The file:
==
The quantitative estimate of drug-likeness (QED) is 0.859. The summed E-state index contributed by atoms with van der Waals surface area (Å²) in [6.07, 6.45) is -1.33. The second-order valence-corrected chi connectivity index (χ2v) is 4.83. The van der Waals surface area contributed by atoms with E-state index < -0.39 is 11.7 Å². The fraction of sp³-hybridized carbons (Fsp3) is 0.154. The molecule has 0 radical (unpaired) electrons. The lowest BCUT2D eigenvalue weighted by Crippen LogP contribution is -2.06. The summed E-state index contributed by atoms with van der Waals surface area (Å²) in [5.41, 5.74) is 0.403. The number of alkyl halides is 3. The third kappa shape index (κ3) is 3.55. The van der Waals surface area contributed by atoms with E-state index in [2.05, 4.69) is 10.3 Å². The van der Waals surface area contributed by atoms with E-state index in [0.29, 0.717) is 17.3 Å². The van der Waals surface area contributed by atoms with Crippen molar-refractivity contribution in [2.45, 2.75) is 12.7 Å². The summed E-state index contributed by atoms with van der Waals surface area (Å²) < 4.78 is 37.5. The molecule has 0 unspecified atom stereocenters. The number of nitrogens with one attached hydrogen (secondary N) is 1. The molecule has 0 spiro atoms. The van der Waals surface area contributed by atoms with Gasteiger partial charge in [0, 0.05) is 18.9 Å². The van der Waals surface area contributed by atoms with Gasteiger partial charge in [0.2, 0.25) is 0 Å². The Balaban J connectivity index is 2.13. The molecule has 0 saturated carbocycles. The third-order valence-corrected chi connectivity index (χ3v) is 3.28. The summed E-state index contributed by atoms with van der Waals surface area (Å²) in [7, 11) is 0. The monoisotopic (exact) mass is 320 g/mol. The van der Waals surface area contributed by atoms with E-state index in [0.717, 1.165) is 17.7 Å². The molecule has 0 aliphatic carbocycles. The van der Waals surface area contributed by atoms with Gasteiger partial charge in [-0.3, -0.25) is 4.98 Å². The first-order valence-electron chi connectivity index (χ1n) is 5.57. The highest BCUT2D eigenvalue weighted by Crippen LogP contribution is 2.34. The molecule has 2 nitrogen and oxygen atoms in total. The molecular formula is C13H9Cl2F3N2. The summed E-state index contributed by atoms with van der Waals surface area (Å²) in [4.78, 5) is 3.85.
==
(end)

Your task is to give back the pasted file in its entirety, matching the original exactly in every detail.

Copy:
The quantitative estimate of drug-likeness (QED) is 0.859. The summed E-state index contributed by atoms with van der Waals surface area (Å²) in [6.07, 6.45) is -1.33. The second-order valence-corrected chi connectivity index (χ2v) is 4.83. The van der Waals surface area contributed by atoms with E-state index < -0.39 is 11.7 Å². The fraction of sp³-hybridized carbons (Fsp3) is 0.154. The molecule has 0 radical (unpaired) electrons. The lowest BCUT2D eigenvalue weighted by Crippen LogP contribution is -2.06. The summed E-state index contributed by atoms with van der Waals surface area (Å²) in [5.41, 5.74) is 0.403. The number of alkyl halides is 3. The third kappa shape index (κ3) is 3.55. The van der Waals surface area contributed by atoms with E-state index in [2.05, 4.69) is 10.3 Å². The van der Waals surface area contributed by atoms with E-state index in [0.29, 0.717) is 17.3 Å². The van der Waals surface area contributed by atoms with Crippen molar-refractivity contribution in [2.45, 2.75) is 12.7 Å². The summed E-state index contributed by atoms with van der Waals surface area (Å²) < 4.78 is 37.5. The molecule has 0 unspecified atom stereocenters. The number of nitrogens with one attached hydrogen (secondary N) is 1. The molecule has 0 spiro atoms. The van der Waals surface area contributed by atoms with Gasteiger partial charge in [0, 0.05) is 18.9 Å². The van der Waals surface area contributed by atoms with Gasteiger partial charge in [0.2, 0.25) is 0 Å². The Balaban J connectivity index is 2.13. The molecule has 0 saturated carbocycles. The third-order valence-corrected chi connectivity index (χ3v) is 3.28. The summed E-state index contributed by atoms with van der Waals surface area (Å²) in [7, 11) is 0. The monoisotopic (exact) mass is 320 g/mol. The van der Waals surface area contributed by atoms with E-state index in [0.717, 1.165) is 17.7 Å². The molecule has 0 aliphatic carbocycles. The van der Waals surface area contributed by atoms with Gasteiger partial charge in [-0.3, -0.25) is 4.98 Å². The first-order valence-electron chi connectivity index (χ1n) is 5.57. The highest BCUT2D eigenvalue weighted by Crippen LogP contribution is 2.34. The molecule has 2 nitrogen and oxygen atoms in total. The molecular formula is C13H9Cl2F3N2. The summed E-state index contributed by atoms with van der Waals surface area (Å²) in [4.78, 5) is 3.85.